Welfare & Politicians

While expounding on the merits of certain presidential candidates, and politicians in general, it was brought to my attention that I failed to touch on another iffy subject that’s near and dear to many folks in the good old USA. That would be our failed welfare system.

So, here goes ….

Welfare. My dictionary has a variety of definitions for this simple word which I will now list because I’m not sure many people truly understand what it means.

It’s a noun meaning:

  • The good fortune, health, happiness, prosperity, etc., of a person, group, or organization;
  • Financial or other assistance to an individual or family from a city, state, or national government;
  • Informal. a governmental agency that provides funds and aid to people in need, especially those unable to work.

It might be used in a sentence in this manner – “Yes, I have a job, but I need welfare so I can pay for my new car, my TV, my cigarettes, my medical marijuana, etc.”

The more I think about this, the more I think career politicians and welfare recipients have a lot in common. The politicians must survive the election process and welfare recipients must survive the application process. Once they are in the system, it’s hard to remove them. Both of them live off public money for which there is little, or no accountability

It was suggested that welfare recipients should be required to work at least 20 yours a week in order to receive their welfare check. With the increase in minimum wage that $300 a week might put them beyond the limits of welfare, so those rules will certainly have to change.

I believe we should require the same of our politicians – they should work at least 20 hours a week. Year round. Campaigning doesn’t count.

As for both welfare recipients and politicians, the 20/hr/wk job doesn’t need to be a paying one. It could be some form of community service that produces tangible results that can be measured. The committee that determines if the job is good enough must be comprised of 7 people who are currently receiving Social Security, and never have been a politician or a welfare recipient. That’s it. Simple rules. Race, sexual orientation, gender, religious affiliation, and past career knowledge, are not qualifying factors. This will be a volunteer committee from all walks of life.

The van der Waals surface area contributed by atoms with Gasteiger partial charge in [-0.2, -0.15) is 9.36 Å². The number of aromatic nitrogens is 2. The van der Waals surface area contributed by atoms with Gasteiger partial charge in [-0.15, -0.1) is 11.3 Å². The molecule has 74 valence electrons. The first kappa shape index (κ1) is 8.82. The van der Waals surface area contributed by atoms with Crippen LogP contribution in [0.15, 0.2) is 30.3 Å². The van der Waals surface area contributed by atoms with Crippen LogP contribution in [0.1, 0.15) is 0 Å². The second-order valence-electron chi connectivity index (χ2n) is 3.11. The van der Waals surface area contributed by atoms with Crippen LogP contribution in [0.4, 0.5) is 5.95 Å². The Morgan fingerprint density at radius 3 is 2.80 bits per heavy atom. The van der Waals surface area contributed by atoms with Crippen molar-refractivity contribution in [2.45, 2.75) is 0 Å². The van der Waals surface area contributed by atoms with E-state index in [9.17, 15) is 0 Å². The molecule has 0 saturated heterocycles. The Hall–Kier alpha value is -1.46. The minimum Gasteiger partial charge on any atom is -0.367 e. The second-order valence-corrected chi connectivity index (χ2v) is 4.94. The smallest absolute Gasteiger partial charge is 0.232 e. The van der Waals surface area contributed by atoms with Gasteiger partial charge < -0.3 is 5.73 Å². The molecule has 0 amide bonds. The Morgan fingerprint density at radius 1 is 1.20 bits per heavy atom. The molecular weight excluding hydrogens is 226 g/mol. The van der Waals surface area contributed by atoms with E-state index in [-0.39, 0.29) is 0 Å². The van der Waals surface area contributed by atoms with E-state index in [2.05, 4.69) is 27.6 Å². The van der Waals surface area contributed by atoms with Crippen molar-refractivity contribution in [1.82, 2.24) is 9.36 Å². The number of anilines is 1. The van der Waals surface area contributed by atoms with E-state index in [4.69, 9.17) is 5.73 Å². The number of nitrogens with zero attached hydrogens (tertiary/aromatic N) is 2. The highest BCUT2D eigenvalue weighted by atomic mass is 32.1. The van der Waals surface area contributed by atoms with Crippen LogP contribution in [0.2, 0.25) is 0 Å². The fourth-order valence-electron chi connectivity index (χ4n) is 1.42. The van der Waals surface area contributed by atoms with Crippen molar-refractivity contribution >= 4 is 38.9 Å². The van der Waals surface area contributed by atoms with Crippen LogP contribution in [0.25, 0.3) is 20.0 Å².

Welfare recipients and politicians will be able to receive their payments for the same period of time our president is allowed to serve this nation. That means 4 years normally, 8 years maximum. The committee checking on the quality of work will determine if payment is warranted beyond 4 years, or if the politician’s work is worthy enough to extend beyond 4 years.

In any event, the maximum time allowed for either, is 8 years. Then it’s hit bricks and get a real job. Join the military. Be a preacher. Go to college. Do something productive for a change. Or, hey! Perhaps they could just switch positions at the end of their respective terms. That might be interesting.

I’m sure some of you are wondering what kind of heartless lunatic I am to be down on folks who need a lift up. Well, it’s easy, because I’m not aiming at the majority who actually need the help and who eventually work their way off the system and become productive. I’m talking about the minority of those who make welfare a way of life because it’s so easy to get. And keep. Same with politicians. All they have to be is glib, charismatic, bendable, and without morales to meet current requirements. I’ll grant you that some politicians are stellar folks who actually do have a great deal of interest in our welfare (hmmm), but the majority drown them out and make it impossible to accomplish anything while serving as a part of that hugh machine. I believe their interest in our welfare is due to the fact that our continued well-being (a synonym for welfare) is directly related to the benefits (another synonym) they receive while in office. Seems like the most work they do is campaign to get re-elected.

Perhaps our politicians should work in a system like our American Legion, or Lions International clubs. They have a chain of command with positions filled by members who are elected or who volunteer to serve. Once in a position, there is a protocol they follow up the chain until they are in charge. After their term (1 year), they step down so the person behind them can fill the spot. No elections. No two-party rigamarole, just guys and gals doing their jobs.

OK – I made a left turn back there somewhere and need to pull myself out of this. I get passionate about “stuff” and it’s hard for me to keep up with myself when the words start flying all over the place.

Perhaps there’s a tiny bit of sense in there somewhere, or maybe a seed that someone can plant and grow something meaningful. It may even make more sense if I was inclined to go back and edit things a little, but that’s not me. I leave stuff alone once it’s out there.

That’s about all I’ve got so need to quit. Also, Diane will be home soon and I didn’t ask if I could use the computer while she was gone. She’s at “The World Day Of Prayer” with a large group of ladies at the Christian Church. When she left, I asked her to pray for me. She said she would. So, maybe I’m OK with this. We’ll see.


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